Although Earl was clearly the team leader, he would always praise his talented teammates who would remain very close to Earl over the years.
But Morrall’s greatest triumphs came on the football field. Michigan State has suited up a number of great quarterbacks over the decades, but only Earl was a first-team All-American performer at MSU.
As one who cared only about winning, and little about padding his statistics, Earl still finished fourth in the voting for the Heisman Trophy in 1955.
The San Francisco 49rs selected Morrall as the second pick in the entire 1956 draft, the beginning of a prestigious 21-year pro career.
How excited I was when Earl was traded from Pittsburgh to Detroit back in 1958 for longtime Lion icon Bobby Layne.
And how upset I was when the Lions traded Earl to the New York Giants in 1965.
Earl had many great games with the Lions, but there was one moment that I will long remember.
A packed house at Baltimore’s Memorial Stadium went into hysterics as legendary quarterback Johnny Unitas delivered an apparent winning touchdown pass to receiver Lenny Moore with just 15 seconds left to play.
The Lions had 10 seconds left on the clock with no timeouts remaining when Morrall calmly called the play in the huddle. Instead of throwing a Hail Mary pass as far as he could, Morrall delivered a pass to his tight end, Jim Gibbons, over the middle.
I can still vividly recall viewing that game on a grainy 21-inch black and white TV screen at Ronan Hall on the campus of Central Michigan University. We all went berserk when Gibbons broke a tackle and went into the end zone as the Lions captured their most incredulous win in their storied franchise history.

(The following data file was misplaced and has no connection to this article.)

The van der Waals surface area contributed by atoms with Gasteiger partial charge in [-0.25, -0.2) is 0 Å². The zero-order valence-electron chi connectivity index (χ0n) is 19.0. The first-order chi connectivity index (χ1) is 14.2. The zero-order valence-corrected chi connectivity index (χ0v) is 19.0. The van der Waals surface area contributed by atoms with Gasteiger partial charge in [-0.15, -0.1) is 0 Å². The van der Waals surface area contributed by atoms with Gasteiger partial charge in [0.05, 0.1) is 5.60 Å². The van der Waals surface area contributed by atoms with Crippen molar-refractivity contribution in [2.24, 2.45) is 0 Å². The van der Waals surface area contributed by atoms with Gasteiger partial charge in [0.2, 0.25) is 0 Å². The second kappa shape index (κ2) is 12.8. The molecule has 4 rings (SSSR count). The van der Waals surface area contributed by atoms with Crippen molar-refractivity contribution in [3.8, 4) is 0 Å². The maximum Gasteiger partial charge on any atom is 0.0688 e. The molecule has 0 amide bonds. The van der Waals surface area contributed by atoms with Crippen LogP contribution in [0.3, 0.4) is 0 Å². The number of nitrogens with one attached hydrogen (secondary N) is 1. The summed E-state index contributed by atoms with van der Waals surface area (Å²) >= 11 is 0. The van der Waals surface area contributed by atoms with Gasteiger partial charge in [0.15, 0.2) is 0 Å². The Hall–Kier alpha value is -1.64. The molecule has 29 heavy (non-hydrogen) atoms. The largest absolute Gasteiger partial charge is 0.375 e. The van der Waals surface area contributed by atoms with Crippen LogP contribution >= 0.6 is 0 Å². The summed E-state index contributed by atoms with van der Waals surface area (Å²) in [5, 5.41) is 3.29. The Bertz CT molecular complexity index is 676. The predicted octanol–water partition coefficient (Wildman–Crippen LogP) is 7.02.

I have never understood why Earl has been snubbed by Pro Football Hall of Fame in Canton, Ohio. There are a number of great relief pitchers in the baseball Hall of Fame, and Mariano Rivera will soon be joining them.
Morrall came off the bench in relief of Unitas to lead the Colts to a 13-1 record and a Super Bowl berth in 1969.
Two years later, he relieved Unitas in the Super Bowl and took the Colts to the championship. He remains the only quarterback to come off the bench and lead his team to a come-from-behind victory in the Super Bowl.
In 1972, he came off the bench early in the season for the Miami Dolphins, in relief the injured Bob Griese. He led the team to 11 straight wins, including a Super Bowl victory, and the only undefeated season in NFL history.
Morrall has to go down as the greatest backup quarterback the game has ever known – and was pretty darn good as a starter, too. How can the Hall of Fame voters continue to ignore his incredible feats?
I – and a lot of other people – think the NFL’s Comeback Player of the Year award should be renamed after Morrall, who won the award himself in 1972.
As one who has delved in sports trivia, I have often heard brain-teasers like: “Who is the only player to play in both a Super Bowl and a World Series?” or “Who is the only player to play in the Rose Bowl and a World Series?”
But here’s a real tough one: Who is the only athlete to have played in a Rose Bowl, Super Bowl, Pro Bowl and a College World Series?
If you answered Earl Morrall, you are correct.
Hall of Fame coach Don Shula perhaps said it best with his recent quote of his veteran quarterback.
“He was someone who was as good a person as he was a player,” said Shula, who coached Morrall in both Baltimore and Miami. “All Earl ever did for me was win games, whether it was as a starter or coming off the bench.
“I’ve always said John Unitas, Bob Griese and Dan Marino are in the Hall of Fame, and Earl is in my own personal Hall of Fame.”
The same goes for me. Earl Morrall will always be in my Hall of Fame, not only as a great athlete, but also as a great man. Thanks for all the great memories Earl.